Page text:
The SPP procedure implements the following nearest-neighbor distance functions:
empty-space F function
nearest-neighbor G function
J function
A typical test that uses any nearest-neighbor function compares the empirical distribution function with the corresponding function for a homogeneous Poisson process that has first-order intensity . Usually, the first-order intensity is obtained as the number of observations per unit of area, .
The empty-space F function is defined as the empirical distribution function of the observed empty-space distances, , which is measured from a set of reference grid points g to the nearest point in the point pattern. The empty-space distance can be defined as
In practice, the computation of the empty-space F function also involves an edge correction. The edge-corrected empty-space F function is defined as
where is an edge correction. PROC SPP implements the border edge correction (Illian et al. 2008, p. 185–186) as described in the section Border Edge Correction for Distance Functions.
For a homogeneous Poisson process that has first-order intensity , the F function is
You compare the empirical and Poisson empty-space F function by using the EDF and the P-P plot in the F function summary panel plot. Values of suggest a regularly spaced pattern, and values of suggest a clustered pattern (Baddeley and Turner 2005).
The nearest-neighbor G function is the empirical distribution of the observed nearest-neighbor distance of the points within the point pattern. In practice, the G function also involves an edge correction and is defined as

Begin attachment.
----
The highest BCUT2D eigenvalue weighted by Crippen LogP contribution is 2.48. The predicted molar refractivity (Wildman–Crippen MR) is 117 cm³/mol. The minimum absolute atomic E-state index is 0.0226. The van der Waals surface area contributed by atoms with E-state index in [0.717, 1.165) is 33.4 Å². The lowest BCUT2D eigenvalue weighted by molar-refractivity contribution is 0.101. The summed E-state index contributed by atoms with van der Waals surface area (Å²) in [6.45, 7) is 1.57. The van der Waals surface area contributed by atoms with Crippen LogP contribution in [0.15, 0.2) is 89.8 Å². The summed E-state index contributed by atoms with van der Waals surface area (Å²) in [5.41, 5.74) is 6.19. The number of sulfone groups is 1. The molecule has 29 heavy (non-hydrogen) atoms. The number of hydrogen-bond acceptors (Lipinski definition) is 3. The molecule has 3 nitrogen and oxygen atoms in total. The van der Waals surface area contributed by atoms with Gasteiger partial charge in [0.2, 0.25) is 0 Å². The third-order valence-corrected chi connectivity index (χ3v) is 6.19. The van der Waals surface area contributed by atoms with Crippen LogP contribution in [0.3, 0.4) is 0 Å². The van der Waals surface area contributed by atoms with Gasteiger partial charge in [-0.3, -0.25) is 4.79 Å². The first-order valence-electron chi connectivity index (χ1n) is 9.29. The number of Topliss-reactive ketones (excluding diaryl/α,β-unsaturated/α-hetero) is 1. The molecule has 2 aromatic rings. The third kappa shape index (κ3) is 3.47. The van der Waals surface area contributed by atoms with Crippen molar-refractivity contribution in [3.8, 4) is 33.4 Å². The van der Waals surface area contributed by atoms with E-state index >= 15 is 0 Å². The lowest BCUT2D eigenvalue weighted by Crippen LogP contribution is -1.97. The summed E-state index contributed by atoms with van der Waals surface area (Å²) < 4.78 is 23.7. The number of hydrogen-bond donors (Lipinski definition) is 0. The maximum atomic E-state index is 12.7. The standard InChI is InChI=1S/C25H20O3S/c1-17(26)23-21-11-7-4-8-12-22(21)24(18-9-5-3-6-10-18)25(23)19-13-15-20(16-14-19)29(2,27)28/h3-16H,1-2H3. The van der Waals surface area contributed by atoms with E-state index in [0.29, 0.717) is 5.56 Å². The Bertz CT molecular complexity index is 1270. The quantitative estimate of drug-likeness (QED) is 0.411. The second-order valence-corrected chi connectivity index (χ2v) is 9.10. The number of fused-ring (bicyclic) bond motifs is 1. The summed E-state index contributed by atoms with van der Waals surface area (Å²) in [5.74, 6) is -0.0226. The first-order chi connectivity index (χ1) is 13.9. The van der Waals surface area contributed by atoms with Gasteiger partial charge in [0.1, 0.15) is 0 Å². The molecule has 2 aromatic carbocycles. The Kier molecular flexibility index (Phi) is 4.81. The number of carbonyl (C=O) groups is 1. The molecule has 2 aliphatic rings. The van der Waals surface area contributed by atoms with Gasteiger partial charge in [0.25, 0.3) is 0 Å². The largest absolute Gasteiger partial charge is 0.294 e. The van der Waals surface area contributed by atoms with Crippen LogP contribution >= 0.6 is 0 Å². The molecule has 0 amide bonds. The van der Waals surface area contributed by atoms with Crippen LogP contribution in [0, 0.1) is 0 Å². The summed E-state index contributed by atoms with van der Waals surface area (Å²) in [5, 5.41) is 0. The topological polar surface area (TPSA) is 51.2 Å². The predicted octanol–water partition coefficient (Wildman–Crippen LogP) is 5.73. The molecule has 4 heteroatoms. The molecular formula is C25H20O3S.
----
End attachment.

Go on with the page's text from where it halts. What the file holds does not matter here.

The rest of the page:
where is the border edge correction (Illian et al. 2008, p. 185-186) as described in the section Border Edge Correction for Distance Functions and is the distance to the nearest neighbor for the ith point.
For a homogeneous Poisson process that has first-order intensity , the G function can be defined as
The interpretation of is opposite to the interpretation of . That is, values of imply a clustered pattern, and values of suggest a regular pattern (Baddeley and Turner 2005).
The third type of nearest-neighbor distance function is the J function, which is defined as a combination of both the F and G functions (Baddeley et al. 2000). The J function is defined for all distances r such that . The J function can be defined as
For a homogeneous Poisson process, . When takes values greater than 1, regularity is indicated; when takes values less than 1, the underlying process is more clustered than expected. As can be seen from the expression of , the estimate is an uncorrected estimate of the J-function and hence its computation does not require an edge correction (Baddeley et al. 2000).